July 11, 2015

Europe, with your current bank regulations, the Marshall plan would not have happened, or would not have delivered.

Sir, Gillian Tett writes: “But the worse things become in Europe, the more we need crazy ideas. And not just because we need to laugh, but because jokes reveal what politicians are not discussing: the cognitive and cultural leap that must occur in Europe if the eurozone project is to fly” “An economist’s Club Med Marshall plan” July 11.

When I hold that what is really dangerous for banks, is not what is perceived as risky but what is perceived as safe, and therefore current requirements, more-perceived-risk-more-capital, less-risk-less-capital for banks, are 180 degrees wrong… many laugh but, unfortunately, the cognitive and cultural leap required to really understand its significance, seems way too big.

Can you imagine the US approving a Marshall plan to a Europe that allowed banks to have less capital, meaning to earn higher risk adjusted returns on equity, when lending to the public sector and financing houses than when lending to its private sector? And, if the US had not understood the implications of such regulations and had still approved the plan, can you imagine Europe delivering the same results?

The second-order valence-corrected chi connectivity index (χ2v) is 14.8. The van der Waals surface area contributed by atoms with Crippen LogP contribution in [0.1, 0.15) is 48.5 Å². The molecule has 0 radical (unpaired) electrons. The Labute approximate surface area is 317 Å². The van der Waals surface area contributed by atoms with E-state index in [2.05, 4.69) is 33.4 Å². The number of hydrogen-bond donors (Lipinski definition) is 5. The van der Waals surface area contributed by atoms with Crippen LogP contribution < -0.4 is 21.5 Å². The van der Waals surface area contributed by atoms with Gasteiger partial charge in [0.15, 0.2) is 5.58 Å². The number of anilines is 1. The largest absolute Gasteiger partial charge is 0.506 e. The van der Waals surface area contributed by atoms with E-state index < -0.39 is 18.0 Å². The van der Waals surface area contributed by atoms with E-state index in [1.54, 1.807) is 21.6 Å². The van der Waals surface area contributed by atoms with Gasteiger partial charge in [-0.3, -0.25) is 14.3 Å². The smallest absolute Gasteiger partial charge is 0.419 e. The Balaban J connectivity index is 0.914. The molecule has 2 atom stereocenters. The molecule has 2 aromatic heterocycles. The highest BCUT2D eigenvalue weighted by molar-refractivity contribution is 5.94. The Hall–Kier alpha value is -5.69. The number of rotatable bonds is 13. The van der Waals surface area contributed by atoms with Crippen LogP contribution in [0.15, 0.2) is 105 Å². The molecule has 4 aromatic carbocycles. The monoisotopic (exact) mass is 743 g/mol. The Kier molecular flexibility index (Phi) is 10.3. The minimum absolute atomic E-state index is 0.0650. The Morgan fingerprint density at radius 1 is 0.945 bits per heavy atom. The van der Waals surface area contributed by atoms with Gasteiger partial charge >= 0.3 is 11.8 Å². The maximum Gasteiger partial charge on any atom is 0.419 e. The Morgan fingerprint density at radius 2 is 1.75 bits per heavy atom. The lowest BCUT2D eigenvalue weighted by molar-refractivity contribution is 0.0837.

Here is my “crazy” idea for Europe (and for the rest). Throw out the Basel Committee’s credit-risk based regulations and allow banks to hold slightly less capital based on job-creation-potential ratings (and environmental-sustainability-ratings). That way banks could earn higher risk adjusted returns on equity when doing something Europe would like them and need them to do.